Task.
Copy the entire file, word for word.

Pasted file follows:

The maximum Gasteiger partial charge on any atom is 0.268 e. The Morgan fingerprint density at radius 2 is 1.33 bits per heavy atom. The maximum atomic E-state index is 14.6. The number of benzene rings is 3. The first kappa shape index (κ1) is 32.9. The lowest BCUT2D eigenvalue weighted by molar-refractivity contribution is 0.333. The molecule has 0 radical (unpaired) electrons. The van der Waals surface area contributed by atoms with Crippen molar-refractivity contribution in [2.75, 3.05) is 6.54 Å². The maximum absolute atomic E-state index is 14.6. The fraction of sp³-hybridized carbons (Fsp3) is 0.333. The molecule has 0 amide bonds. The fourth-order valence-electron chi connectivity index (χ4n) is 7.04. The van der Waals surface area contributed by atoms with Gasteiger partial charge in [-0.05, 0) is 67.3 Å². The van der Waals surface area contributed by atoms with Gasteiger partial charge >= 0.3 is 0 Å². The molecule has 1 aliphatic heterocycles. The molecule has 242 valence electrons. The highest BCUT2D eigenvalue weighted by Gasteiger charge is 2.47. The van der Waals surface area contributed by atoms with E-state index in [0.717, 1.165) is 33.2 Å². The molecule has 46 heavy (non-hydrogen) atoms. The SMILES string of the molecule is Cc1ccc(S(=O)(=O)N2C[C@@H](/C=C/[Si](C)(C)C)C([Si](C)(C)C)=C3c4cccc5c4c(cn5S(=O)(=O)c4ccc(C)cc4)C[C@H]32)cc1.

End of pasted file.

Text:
The maximum Gasteiger partial charge on any atom is 0.268 e. The Morgan fingerprint density at radius 2 is 1.33 bits per heavy atom. The maximum atomic E-state index is 14.6. The number of benzene rings is 3. The first kappa shape index (κ1) is 32.9. The lowest BCUT2D eigenvalue weighted by molar-refractivity contribution is 0.333. The molecule has 0 radical (unpaired) electrons. The van der Waals surface area contributed by atoms with Crippen molar-refractivity contribution in [2.75, 3.05) is 6.54 Å². The maximum absolute atomic E-state index is 14.6. The fraction of sp³-hybridized carbons (Fsp3) is 0.333. The molecule has 0 amide bonds. The fourth-order valence-electron chi connectivity index (χ4n) is 7.04. The van der Waals surface area contributed by atoms with Gasteiger partial charge in [-0.05, 0) is 67.3 Å². The van der Waals surface area contributed by atoms with Gasteiger partial charge >= 0.3 is 0 Å². The molecule has 1 aliphatic heterocycles. The molecule has 242 valence electrons. The highest BCUT2D eigenvalue weighted by Gasteiger charge is 2.47. The van der Waals surface area contributed by atoms with E-state index in [0.717, 1.165) is 33.2 Å². The molecule has 46 heavy (non-hydrogen) atoms. The SMILES string of the molecule is Cc1ccc(S(=O)(=O)N2C[C@@H](/C=C/[Si](C)(C)C)C([Si](C)(C)C)=C3c4cccc5c4c(cn5S(=O)(=O)c4ccc(C)cc4)C[C@H]32)cc1.